Shaun asks: Just a quick question, do you think the yankees would negotiate with CC Sabathia before he opts out of his contract or would they wait? I think they waited with A-Rod at the time and took a hard stance with him. I’d argue that they would need CC more than they needed A-Rod at the time.

I agree with you about needing Sabathia now more than they needed A-Rod then, but let’s not forget how awesome Alex was four years ago. Anyway, I’m sure they would be open to negotiating with CC at some point soon, even though the company line is to wait until the contract is over. That would eliminate the hassle of the open market, and as we heard last night, the Rangers are prepared to get involved. Let’s put it this way, the Yankees have nothing to lose by talking to him about an extension beforehand.

(Photo Credit: ESPN)

Kevin asks: What about an A.J. Burnett for Jason Bay swap?

We’ve gotten this question a number of times, and apparently it all started with some MSM article that was published during the summer. I’m not quite sure what the goal is here, is the plan to put Bay in right and trade Nick Swisher for a pitcher? Swish alone won’t fetch a legit number two starter just because he’s a year away from free agency. The net result would end up being Burnett, Swisher, and prospects for Bay and an unknown number two starter.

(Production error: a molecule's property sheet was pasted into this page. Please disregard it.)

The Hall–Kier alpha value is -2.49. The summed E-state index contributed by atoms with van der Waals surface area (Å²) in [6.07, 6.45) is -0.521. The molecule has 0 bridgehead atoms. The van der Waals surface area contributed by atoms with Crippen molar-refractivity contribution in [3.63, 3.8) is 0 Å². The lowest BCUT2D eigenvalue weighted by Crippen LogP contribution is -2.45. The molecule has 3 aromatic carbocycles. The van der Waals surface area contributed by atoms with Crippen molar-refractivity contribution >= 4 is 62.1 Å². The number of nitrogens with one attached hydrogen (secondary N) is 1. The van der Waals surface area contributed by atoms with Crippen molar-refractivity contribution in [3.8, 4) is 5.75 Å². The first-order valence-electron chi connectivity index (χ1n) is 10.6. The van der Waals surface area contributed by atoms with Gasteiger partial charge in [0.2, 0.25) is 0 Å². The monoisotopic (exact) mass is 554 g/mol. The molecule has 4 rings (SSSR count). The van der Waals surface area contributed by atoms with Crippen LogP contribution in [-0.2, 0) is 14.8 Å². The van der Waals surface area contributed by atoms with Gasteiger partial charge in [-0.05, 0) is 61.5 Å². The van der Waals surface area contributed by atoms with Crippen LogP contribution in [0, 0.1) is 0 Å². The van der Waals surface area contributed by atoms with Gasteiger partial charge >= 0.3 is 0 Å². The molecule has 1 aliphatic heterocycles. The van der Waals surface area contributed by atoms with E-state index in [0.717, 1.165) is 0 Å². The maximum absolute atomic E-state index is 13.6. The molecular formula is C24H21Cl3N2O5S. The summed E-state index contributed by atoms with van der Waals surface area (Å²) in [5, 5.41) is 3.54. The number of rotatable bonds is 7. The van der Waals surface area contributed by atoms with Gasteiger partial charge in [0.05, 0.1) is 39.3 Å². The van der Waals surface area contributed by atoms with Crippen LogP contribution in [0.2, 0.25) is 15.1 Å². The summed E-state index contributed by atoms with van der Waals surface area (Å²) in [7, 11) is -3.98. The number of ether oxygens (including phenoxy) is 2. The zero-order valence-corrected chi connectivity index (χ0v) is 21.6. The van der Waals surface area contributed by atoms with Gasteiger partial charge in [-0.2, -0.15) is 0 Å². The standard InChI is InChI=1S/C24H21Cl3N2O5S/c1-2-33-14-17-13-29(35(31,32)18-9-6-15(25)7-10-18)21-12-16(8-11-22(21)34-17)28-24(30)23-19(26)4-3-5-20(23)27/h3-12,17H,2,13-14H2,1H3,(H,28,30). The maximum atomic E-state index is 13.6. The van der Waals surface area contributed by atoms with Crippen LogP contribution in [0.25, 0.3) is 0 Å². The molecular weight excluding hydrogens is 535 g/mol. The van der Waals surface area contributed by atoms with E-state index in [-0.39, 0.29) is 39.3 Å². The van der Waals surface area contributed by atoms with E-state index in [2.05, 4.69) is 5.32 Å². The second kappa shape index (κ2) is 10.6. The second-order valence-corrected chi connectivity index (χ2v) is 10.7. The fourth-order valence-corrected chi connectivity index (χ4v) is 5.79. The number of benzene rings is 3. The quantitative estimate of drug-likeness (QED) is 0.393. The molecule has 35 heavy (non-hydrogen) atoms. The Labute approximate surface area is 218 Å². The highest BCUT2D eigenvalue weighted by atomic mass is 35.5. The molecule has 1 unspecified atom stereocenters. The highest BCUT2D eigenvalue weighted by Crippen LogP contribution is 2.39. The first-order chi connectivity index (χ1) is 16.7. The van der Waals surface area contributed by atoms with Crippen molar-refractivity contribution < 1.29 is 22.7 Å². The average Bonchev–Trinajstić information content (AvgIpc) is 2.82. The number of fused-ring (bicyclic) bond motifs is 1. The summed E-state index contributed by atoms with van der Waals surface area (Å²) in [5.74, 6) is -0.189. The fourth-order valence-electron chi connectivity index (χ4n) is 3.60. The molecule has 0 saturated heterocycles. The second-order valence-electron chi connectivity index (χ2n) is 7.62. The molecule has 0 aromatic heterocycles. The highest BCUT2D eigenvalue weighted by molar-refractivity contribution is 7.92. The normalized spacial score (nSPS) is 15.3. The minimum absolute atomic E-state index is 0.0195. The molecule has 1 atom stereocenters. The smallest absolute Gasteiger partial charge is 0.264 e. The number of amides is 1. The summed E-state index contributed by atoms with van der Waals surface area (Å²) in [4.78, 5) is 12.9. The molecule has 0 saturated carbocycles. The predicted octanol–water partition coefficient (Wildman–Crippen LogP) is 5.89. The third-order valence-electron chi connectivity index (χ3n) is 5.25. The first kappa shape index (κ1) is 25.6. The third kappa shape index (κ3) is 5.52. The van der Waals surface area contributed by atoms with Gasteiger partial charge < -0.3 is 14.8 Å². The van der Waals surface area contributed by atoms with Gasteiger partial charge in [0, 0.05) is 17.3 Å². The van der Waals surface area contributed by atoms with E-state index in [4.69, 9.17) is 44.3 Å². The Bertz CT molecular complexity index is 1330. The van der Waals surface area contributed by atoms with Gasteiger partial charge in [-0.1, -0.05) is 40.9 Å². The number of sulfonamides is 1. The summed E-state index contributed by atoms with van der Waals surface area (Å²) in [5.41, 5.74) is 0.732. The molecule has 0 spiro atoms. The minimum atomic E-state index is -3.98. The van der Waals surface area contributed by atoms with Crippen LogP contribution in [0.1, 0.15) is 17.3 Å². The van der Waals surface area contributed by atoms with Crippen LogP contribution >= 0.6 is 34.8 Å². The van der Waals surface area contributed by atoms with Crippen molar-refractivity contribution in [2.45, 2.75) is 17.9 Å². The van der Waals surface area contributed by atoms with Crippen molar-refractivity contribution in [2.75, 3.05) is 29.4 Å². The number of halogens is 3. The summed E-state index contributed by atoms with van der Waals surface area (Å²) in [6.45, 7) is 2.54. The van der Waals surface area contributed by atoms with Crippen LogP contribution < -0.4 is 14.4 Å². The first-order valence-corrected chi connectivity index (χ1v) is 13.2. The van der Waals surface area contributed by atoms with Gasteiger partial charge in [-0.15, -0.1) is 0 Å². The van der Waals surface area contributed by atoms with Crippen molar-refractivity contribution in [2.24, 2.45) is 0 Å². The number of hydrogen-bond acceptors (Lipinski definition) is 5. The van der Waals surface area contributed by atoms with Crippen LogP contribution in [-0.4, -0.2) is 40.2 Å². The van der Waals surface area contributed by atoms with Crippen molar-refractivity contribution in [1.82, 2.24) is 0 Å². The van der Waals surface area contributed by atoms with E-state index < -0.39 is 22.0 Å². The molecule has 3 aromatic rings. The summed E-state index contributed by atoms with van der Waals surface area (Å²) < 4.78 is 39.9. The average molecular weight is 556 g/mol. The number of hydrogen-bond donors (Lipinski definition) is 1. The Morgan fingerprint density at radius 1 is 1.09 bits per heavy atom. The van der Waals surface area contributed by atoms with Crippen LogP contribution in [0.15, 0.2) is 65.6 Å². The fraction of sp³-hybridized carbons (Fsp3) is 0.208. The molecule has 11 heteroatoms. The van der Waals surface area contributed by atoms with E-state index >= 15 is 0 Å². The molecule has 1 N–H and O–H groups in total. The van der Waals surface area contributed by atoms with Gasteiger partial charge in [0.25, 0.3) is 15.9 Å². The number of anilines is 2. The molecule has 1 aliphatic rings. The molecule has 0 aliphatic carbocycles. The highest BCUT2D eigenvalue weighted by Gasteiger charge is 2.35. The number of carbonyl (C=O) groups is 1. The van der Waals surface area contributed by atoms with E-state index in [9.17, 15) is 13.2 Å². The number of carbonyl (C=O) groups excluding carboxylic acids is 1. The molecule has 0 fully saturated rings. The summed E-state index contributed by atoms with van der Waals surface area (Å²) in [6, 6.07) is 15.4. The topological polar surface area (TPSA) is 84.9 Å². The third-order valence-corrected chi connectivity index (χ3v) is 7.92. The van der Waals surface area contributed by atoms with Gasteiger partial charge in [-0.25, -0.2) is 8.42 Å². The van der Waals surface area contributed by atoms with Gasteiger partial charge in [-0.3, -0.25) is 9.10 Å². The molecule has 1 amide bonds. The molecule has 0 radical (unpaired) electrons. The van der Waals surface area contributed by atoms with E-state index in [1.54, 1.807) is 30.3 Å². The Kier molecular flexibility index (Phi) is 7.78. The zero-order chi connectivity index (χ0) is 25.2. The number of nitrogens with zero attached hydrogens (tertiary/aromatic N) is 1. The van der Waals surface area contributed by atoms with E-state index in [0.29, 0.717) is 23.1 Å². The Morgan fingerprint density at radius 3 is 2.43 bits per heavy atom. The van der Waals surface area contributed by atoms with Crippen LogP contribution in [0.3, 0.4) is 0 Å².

Burnett’s terrible, you don’t have to tell me that, but so is Bay. As an added bonus, he’s now injury prone as well. This isn’t just a CitiField thing either folks; since joining the Mets, Bay has a .358 wOBA at home and .296 on the road. I don’t but into the idea that getting him back on the contender with somehow reinvigorate him, and I can’t imagine the Yankees will fall for that either. The deal also doesn’t work in the Yankees favor with regards to contracts. Bother are locked up for the next two years (Bay at $32M, Burnett at $33M), but Bay has an easily vesting option for 2014 (Omar Minaya’s specialty). All it takes is 500 plate appearances in both 2012 and 2013 or 600 plate appearances in 2013 alone. You’d end up trading for the guy, then hoping he doesn’t play much the next two years to prevent the option from kicking in. No win situation.